Scented Geraniums--herb of the Year 2006

Madeline Wajda
Adams County Master Gardener

Scented geraniums are not your grandmotherís red-blooming garden geraniums, although they all belong to the same plant family, Geraniaceae. The scented geraniums are actually of the genus Pelargonium, from the Greek "pelargos," or stork, because the ripe seed pod resembles the head and beak of a stork.

Most of the 250-280 varieties of Pelargoniums came originally from the Southern Hemisphere, mainly South Africa where they are half-hardy perennials and grow shrub-like. The original plants were introduced into Europe by sailors in the early 1600s. Naturalists on board these ships collected plants as possible food or medicine and brought them back to botanic gardens in Europe where complex hybrids of the original species were created.

It was not until the mid-nineteenth century that the French discovered that the essential oil extracted from rose geraniums could be used as a substitute for the rare and very expensive oil of roses for perfume making. Soon, large amounts of rose geraniums were grown in southern France and North Africa for oil production. Their popularity reached its height in the Victorian Era, when no bouquet or basket of flowers was complete unless it contained several varieties of scented geraniums. At this time, infusion of rose geraniums was dabbed on the arms and neck by proper Victorian ladies "before leaving the house."

There are five basic families of scented geraniums determined by fragrance: rose, citrus, mint, fruit/nut/spice, and pungent. The first three are the most commonly used for their fragrance, especially in cooking. The variety name is not always indicative of the plantís real scent; it is best to rely on your own nose before adding leaves or flowers to food or potpourri. Be certain to use only organically grown pelargoniums in food.

Pelargoniums are tender perennials, hardy only in zones 9-10. They can be grown in the ground or in pots; in either case, they must come indoors when outdoor temperatures go below 45 degrees. Outdoors they thrive in full sun, except for the peppermint varieties, which will grow in the sun but are happier in shade or semi-shade. The flowers of all pelargoniums tend to be small, but the textures and colors of the leaves are a beautiful addition to any garden. They can be planted in borders, as ground covers, in rock gardens, or in mass plantings. Planted in the ground, the some plants will grow so large that they can be difficult to bring in before the frost. In this case, take cuttings in late summer to grow smaller plants for bringing indoors for winter. To take a cutting from a healthy stem, cut just below a node and strip off most of the leaves. The use of rooting hormones is not necessary, but if they contain a fungicide, they may be helpful when used at their mildest strength. Cuttings will root in a variety of well-drained media, but not in water (unlike your grandmotherís red geraniums). Sterile sand, perlite, or a commercial starting mix is satisfactory. Donít place the new cuttings in direct sun or use bottom heat for the first 24 hours, after which bottom heat of 68-76 degrees helps speed root formation. Keep moist but not wet. The smaller-leaved, short-stemmed varieties such as ĎApple,í ĎCoconut,í etc. are best propagated by seed in a sterile medium.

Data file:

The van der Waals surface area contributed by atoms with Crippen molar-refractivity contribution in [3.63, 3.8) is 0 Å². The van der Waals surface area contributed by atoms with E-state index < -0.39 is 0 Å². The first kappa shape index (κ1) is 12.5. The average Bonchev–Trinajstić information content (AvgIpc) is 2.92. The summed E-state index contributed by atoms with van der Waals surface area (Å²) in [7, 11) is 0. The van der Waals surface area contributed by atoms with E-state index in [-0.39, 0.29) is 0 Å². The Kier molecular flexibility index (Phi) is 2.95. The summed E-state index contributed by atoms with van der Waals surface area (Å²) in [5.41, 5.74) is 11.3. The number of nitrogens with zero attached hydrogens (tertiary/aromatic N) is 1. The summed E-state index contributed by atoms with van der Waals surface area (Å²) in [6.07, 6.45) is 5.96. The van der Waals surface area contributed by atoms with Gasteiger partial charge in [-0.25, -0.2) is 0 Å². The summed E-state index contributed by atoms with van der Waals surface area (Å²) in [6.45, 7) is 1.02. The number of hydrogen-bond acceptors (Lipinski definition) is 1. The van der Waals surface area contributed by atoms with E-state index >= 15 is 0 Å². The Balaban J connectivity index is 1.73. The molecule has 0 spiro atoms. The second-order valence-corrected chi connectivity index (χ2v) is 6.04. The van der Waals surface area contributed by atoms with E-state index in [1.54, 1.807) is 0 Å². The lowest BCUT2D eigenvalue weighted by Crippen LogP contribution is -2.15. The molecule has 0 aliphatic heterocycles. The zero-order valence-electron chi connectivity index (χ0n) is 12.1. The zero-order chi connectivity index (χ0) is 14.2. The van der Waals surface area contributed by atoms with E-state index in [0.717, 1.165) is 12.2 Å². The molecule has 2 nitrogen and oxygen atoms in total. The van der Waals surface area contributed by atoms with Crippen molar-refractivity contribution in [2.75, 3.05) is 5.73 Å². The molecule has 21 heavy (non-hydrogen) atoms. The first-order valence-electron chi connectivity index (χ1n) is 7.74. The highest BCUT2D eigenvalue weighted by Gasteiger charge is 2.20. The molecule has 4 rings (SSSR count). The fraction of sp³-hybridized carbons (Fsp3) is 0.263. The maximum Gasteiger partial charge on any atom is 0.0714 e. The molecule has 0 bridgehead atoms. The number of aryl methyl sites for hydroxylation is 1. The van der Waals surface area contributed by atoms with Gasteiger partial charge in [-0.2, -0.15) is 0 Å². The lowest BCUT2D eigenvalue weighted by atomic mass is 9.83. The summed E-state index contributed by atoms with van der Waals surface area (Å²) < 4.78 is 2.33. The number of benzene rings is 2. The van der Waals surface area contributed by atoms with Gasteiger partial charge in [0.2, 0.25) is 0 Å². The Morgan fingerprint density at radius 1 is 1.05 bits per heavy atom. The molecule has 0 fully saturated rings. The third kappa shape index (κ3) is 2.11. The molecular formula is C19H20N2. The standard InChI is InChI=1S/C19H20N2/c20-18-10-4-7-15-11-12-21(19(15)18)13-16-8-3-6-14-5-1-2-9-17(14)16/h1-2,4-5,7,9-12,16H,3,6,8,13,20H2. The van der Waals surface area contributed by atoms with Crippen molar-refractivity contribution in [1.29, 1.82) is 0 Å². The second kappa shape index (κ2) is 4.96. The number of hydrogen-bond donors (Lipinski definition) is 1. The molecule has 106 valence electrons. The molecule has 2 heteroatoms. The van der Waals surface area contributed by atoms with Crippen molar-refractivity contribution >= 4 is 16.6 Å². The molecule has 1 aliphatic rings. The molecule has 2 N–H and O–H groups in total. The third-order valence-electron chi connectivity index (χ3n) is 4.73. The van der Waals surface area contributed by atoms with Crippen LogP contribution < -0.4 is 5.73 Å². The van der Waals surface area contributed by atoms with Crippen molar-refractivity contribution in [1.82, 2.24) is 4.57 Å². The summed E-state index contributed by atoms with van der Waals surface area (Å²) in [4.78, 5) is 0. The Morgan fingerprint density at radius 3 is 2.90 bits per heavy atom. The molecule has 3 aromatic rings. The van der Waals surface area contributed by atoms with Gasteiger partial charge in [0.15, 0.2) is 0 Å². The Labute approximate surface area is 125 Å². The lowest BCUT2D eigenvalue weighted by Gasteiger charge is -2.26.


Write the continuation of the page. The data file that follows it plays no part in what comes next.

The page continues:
Indoors in pots with a soiless mix and good drainage, give pelargoniums all the sunlight you can, regular watering, and relative coolness. Daytime temperatures of 65-70 degrees with an evening drop of about 10 degrees are ideal. They will also need good air circulation. Water early in the morning when the top of the soil feels dry. During the growing season, fertilize at half-strength every other watering; the rest of the year, fertilize at the same dosage once every eight waterings. A teaspoon of Epsom salts added to the fertilizer solution every fourth watering will give your plants the extra magnesium they need. When ready to transplant out, be sure to harden off first and cut the bottom half inch of roots and soil off to encourage new root growth. Pelargoniums prefer a slightly acid soil, pH of 6.0 to 6.5, and soil that is well drained. Use a balanced fertilizer, such as 15-15-15; switching to 10-15-10 when plants show signs of budding. Pinch growing tips until desired shape is achieved.

Outdoor pelargoniums do not usually have many pests. Indoors, they are subject to mealybugs, whitefly, aphids, and, sometimes spider mites. Strong sprays of water will dislodge the insects; follow up with insecticidal soap every few days until pests are gone. To prevent diseases, provide your plants good ventilation, careful watering (avoid watering the leaves as much as possible), sterile pots and potting soil, and prompt removal of dead leaves.

If you are new to cooking with scented geraniums, a good way to begin is to make a white cake mix placing 5 rose geranium leaves, dark top sides down, in some greased and floured pans. When layers are baked and cooled, carefully remove leaves; frost the cake, garnishing with rose geranium leaves and flowers. Chocolate cake mix works well with peppermint geranium leaves. From there, you can begin adding finely chopped geranium leaves (center vein removed) to cookie or other baking mixes. Steep a few leaves in tea. Make rose geranium jelly by steeping rose geranium leaves in apple juice for about 20 minutes, straining them, and then following a recipe for making apple jelly. Look for other recipes at herb growers everywhere and experiment with this fascinating Herb of the Year for 2006.

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